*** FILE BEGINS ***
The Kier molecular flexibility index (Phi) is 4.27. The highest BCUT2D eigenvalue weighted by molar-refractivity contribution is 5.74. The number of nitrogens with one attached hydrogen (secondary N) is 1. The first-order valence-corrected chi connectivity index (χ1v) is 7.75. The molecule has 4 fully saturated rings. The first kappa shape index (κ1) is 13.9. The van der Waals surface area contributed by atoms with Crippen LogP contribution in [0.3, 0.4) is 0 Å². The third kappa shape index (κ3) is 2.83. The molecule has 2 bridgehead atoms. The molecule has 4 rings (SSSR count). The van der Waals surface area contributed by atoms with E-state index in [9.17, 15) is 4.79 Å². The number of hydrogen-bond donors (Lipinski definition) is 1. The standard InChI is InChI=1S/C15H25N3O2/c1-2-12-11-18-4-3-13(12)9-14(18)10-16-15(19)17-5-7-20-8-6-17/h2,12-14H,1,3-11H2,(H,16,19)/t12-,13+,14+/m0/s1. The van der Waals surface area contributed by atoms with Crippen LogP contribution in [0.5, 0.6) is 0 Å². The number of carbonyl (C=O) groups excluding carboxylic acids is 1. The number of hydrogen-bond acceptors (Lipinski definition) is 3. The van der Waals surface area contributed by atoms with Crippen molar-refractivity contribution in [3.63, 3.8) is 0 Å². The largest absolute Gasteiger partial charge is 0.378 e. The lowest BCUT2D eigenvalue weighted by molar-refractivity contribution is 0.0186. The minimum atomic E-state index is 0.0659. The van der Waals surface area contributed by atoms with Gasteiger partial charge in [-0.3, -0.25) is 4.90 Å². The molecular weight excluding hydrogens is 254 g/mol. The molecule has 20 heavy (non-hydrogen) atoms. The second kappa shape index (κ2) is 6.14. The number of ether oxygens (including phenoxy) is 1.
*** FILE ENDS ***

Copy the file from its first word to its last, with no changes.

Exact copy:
The Kier molecular flexibility index (Phi) is 4.27. The highest BCUT2D eigenvalue weighted by molar-refractivity contribution is 5.74. The number of nitrogens with one attached hydrogen (secondary N) is 1. The first-order valence-corrected chi connectivity index (χ1v) is 7.75. The molecule has 4 fully saturated rings. The first kappa shape index (κ1) is 13.9. The van der Waals surface area contributed by atoms with Crippen LogP contribution in [0.3, 0.4) is 0 Å². The third kappa shape index (κ3) is 2.83. The molecule has 2 bridgehead atoms. The molecule has 4 rings (SSSR count). The van der Waals surface area contributed by atoms with E-state index in [9.17, 15) is 4.79 Å². The number of hydrogen-bond donors (Lipinski definition) is 1. The standard InChI is InChI=1S/C15H25N3O2/c1-2-12-11-18-4-3-13(12)9-14(18)10-16-15(19)17-5-7-20-8-6-17/h2,12-14H,1,3-11H2,(H,16,19)/t12-,13+,14+/m0/s1. The van der Waals surface area contributed by atoms with Crippen LogP contribution in [0.5, 0.6) is 0 Å². The number of carbonyl (C=O) groups excluding carboxylic acids is 1. The number of hydrogen-bond acceptors (Lipinski definition) is 3. The van der Waals surface area contributed by atoms with Crippen molar-refractivity contribution in [3.63, 3.8) is 0 Å². The largest absolute Gasteiger partial charge is 0.378 e. The lowest BCUT2D eigenvalue weighted by molar-refractivity contribution is 0.0186. The minimum atomic E-state index is 0.0659. The van der Waals surface area contributed by atoms with Gasteiger partial charge in [-0.3, -0.25) is 4.90 Å². The molecular weight excluding hydrogens is 254 g/mol. The molecule has 20 heavy (non-hydrogen) atoms. The second kappa shape index (κ2) is 6.14. The number of ether oxygens (including phenoxy) is 1.